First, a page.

A question of theme

I know it’s dangerous to think about at this stage, but I can’t stop thinking about some of the themes in my novel. They’re not issues I’d shy away from, except–the outcomes at the end of the story are not messages I necessarily agree with. And I worry that people might think they are. In one case, I worry that the message I send might be one that makes some readers mad, or dislike the novel.

More beyond the jump; please note there will be spoilers!!

Some background:
The colony where the story takes place is run by, well, basically a military junta. The government tells everyone what to do and assigns jobs and living spaces and etc. This is largely because the colony, quite small and isolated to begin with, is in a cold war with and has been embargoed by the Allied Federation of Planets–basically everyone else within trading vicinity. They are functionally in a state of war with everyone part of the war machine.

Again because of the very limited population pool and lack of immigration, anyone who doesn’t do what they are supposed to and is caught is basically recycled, brainwashed until they are a working part of the greater machine again.

Like with any severely restrictive society, there’s a thriving underground, a gigantic streak of corruption and a heavy dependency on bribery to get things really done. There’s also a small protest movement, which is allowed to continue as long as it is harmless, in the name of keeping people believing they are not oppressed.

Over the course of the story, the main character comes into a position where he could deeply wound the military power. He has plenty of reason to: he is a former member of the criminal underground, and suffered greatly in and after prison when his brainwashing was botched. He currently plays Good Dog for the government in the name of not being sent back to prison to be properly brainwashed.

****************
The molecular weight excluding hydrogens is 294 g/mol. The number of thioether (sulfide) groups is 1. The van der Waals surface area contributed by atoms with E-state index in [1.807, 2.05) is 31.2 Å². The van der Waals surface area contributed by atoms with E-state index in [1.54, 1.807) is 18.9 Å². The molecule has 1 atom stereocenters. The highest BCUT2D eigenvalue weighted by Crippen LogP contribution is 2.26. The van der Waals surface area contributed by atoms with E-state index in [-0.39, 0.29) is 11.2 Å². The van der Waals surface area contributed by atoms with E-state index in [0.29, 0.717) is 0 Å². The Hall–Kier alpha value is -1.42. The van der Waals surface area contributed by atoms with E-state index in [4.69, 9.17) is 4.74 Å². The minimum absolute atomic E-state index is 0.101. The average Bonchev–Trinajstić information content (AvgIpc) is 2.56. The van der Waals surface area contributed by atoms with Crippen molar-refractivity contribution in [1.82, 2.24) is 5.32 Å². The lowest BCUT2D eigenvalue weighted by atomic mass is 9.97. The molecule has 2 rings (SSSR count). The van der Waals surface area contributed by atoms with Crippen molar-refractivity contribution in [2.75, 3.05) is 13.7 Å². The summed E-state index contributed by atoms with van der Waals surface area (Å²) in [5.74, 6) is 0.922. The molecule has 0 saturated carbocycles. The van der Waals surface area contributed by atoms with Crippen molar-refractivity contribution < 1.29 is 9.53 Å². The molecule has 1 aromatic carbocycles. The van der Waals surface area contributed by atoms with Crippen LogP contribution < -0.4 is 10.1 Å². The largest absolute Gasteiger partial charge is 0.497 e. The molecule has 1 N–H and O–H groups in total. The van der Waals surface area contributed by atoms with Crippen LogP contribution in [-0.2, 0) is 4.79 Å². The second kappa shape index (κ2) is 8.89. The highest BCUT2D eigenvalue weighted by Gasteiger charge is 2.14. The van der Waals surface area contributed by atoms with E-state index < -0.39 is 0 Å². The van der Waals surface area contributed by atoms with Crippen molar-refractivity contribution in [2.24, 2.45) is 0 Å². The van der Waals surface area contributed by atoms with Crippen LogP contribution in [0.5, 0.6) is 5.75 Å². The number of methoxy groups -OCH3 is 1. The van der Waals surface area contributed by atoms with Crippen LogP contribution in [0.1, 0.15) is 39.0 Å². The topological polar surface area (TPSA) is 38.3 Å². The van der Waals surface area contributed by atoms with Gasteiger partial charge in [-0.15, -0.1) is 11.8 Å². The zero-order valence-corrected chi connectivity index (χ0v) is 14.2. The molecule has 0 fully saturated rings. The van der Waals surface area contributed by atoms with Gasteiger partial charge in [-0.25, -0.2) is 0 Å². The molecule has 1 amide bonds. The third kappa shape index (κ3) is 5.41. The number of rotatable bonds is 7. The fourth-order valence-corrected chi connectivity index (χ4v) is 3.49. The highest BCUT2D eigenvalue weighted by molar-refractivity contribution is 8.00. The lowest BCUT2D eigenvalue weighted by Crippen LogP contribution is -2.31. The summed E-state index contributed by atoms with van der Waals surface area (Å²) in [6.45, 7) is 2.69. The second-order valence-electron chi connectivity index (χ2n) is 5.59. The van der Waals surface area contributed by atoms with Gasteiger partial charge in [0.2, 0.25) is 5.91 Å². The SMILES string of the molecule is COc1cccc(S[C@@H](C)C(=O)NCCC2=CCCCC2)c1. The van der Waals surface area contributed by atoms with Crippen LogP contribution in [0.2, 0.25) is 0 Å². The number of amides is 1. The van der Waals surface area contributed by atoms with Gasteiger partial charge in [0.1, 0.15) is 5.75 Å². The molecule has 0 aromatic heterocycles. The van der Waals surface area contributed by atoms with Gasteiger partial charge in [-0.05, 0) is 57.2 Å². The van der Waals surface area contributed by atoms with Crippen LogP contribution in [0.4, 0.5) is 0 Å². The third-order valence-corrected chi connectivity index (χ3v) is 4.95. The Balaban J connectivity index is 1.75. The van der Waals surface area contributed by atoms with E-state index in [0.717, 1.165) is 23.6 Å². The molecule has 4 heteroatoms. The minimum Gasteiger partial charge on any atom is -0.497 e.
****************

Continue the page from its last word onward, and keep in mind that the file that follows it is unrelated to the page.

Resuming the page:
In the end, he chooses not to use this position and leaves things to continue in the status quo. Not just because this is the world he knows, but also because he believes more harm than good would come of disrupting the current colony order.

It’s this that worries me, especially with American audiences. The main character basically allows the military dictatorship to go on in the name of keeping the peace. He goes back to being a good cog in the wheel, after glimpsing the chance to break beyond that. Sure there’s the caveat that doing so will break everything. But there’s plenty of fiction and movies and etc where the brave choice is to bring the world down, believing that what will come after the chaos will be better. Is it always? Maybe, maybe not. But as Americans we believe people must be given the chance to find out for themselves.

My story however sends the opposite message. In a way, it reminds me a little of some of the propaganda-type messages I’ve seen sneaking into Chinese movies lately. Unity is best, we must provide a united front. The empire-builders are ruthless, but it is for a greater good. In the end even the freedom fighters give up their lives recognizing this. (See, “Hero”)

Honestly that message doesn’t sit well with me. And it won’t sit easy with my main character. But will that be enough? Or will I be spreading a message I don’t believe in?

I always want to follow the story, even if it disagrees with my beliefs. But I feel in this day and age, the preference is to spread the messages you believe in in your fiction. Will people remember to question? If you give them the “wrong” message, can you trust they will understand that you are not saying “do this?”

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1 Comment

  1. Mac

     /  February 17, 2011

    Actually, I think the piece you’re working on is plenty complex enough to stand a little ambiguity, a little grey in the black and white. It’s not just a question of capitulating to a corrupt status quo — a very important other aspect to it all is, is the alternative worse? (And is there reason to have hope, however faint, that the “status quo” will not last always?)

    Even Americans tend to recognize that what goes peacetime will not suffice in war. (More than I’m comfortable with, actually, considering the Patriot Act only just now being CONSIDERED for scaling back.)

    Is the situation where your characters are plausibly worse than it would be under the control of their enemies? If your character is having a lesser of two evils situation going on, for him to choose the greater of two evils for the sake of the principle, as opposed to the practical, could actually make him a despicable person, depending on what you emphasize and expand on.

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